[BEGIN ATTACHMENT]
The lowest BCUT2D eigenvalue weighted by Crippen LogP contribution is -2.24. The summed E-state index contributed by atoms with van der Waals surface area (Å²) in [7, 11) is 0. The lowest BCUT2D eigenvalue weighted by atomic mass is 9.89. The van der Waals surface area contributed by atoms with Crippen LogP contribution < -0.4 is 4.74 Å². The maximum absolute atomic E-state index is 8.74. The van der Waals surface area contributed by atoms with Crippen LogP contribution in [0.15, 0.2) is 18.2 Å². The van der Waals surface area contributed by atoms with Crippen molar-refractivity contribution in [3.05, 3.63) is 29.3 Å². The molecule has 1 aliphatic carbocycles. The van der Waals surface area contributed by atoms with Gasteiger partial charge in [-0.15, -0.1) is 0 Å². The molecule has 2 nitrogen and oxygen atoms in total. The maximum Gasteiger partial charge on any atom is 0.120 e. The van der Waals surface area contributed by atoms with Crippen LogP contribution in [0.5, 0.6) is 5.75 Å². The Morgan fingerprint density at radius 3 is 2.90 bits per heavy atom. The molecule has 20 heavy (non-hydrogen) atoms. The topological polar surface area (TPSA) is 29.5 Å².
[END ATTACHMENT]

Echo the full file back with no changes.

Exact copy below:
The lowest BCUT2D eigenvalue weighted by Crippen LogP contribution is -2.24. The summed E-state index contributed by atoms with van der Waals surface area (Å²) in [7, 11) is 0. The lowest BCUT2D eigenvalue weighted by atomic mass is 9.89. The van der Waals surface area contributed by atoms with Crippen LogP contribution < -0.4 is 4.74 Å². The maximum absolute atomic E-state index is 8.74. The van der Waals surface area contributed by atoms with Crippen LogP contribution in [0.15, 0.2) is 18.2 Å². The van der Waals surface area contributed by atoms with Crippen molar-refractivity contribution in [3.05, 3.63) is 29.3 Å². The molecule has 1 aliphatic carbocycles. The van der Waals surface area contributed by atoms with Gasteiger partial charge in [-0.15, -0.1) is 0 Å². The molecule has 2 nitrogen and oxygen atoms in total. The maximum Gasteiger partial charge on any atom is 0.120 e. The van der Waals surface area contributed by atoms with Crippen LogP contribution in [0.5, 0.6) is 5.75 Å². The Morgan fingerprint density at radius 3 is 2.90 bits per heavy atom. The molecule has 20 heavy (non-hydrogen) atoms. The topological polar surface area (TPSA) is 29.5 Å².